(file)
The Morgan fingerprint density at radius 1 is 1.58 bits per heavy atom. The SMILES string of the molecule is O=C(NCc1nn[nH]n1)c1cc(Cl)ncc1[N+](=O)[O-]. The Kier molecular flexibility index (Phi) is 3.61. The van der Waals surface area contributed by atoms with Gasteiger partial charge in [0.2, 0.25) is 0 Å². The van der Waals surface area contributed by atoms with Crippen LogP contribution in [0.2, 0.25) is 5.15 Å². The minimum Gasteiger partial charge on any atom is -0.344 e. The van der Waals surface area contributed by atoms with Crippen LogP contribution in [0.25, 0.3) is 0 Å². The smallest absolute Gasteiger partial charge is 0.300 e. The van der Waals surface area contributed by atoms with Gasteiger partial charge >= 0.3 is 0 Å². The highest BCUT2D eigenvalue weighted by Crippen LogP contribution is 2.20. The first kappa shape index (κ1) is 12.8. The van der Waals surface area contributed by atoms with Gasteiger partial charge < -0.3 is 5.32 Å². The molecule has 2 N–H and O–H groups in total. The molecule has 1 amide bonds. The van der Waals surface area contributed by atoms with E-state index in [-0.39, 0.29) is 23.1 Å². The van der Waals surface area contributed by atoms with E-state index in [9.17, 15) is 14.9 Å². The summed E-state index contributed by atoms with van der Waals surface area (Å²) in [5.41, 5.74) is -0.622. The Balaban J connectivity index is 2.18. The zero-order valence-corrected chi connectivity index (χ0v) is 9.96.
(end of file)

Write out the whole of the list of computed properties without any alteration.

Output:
The Morgan fingerprint density at radius 1 is 1.58 bits per heavy atom. The SMILES string of the molecule is O=C(NCc1nn[nH]n1)c1cc(Cl)ncc1[N+](=O)[O-]. The Kier molecular flexibility index (Phi) is 3.61. The van der Waals surface area contributed by atoms with Gasteiger partial charge in [0.2, 0.25) is 0 Å². The van der Waals surface area contributed by atoms with Crippen LogP contribution in [0.2, 0.25) is 5.15 Å². The minimum Gasteiger partial charge on any atom is -0.344 e. The van der Waals surface area contributed by atoms with Crippen LogP contribution in [0.25, 0.3) is 0 Å². The smallest absolute Gasteiger partial charge is 0.300 e. The van der Waals surface area contributed by atoms with Gasteiger partial charge >= 0.3 is 0 Å². The highest BCUT2D eigenvalue weighted by Crippen LogP contribution is 2.20. The first kappa shape index (κ1) is 12.8. The van der Waals surface area contributed by atoms with Gasteiger partial charge < -0.3 is 5.32 Å². The molecule has 2 N–H and O–H groups in total. The molecule has 1 amide bonds. The van der Waals surface area contributed by atoms with E-state index in [-0.39, 0.29) is 23.1 Å². The van der Waals surface area contributed by atoms with E-state index in [9.17, 15) is 14.9 Å². The summed E-state index contributed by atoms with van der Waals surface area (Å²) in [5.41, 5.74) is -0.622. The Balaban J connectivity index is 2.18. The zero-order valence-corrected chi connectivity index (χ0v) is 9.96.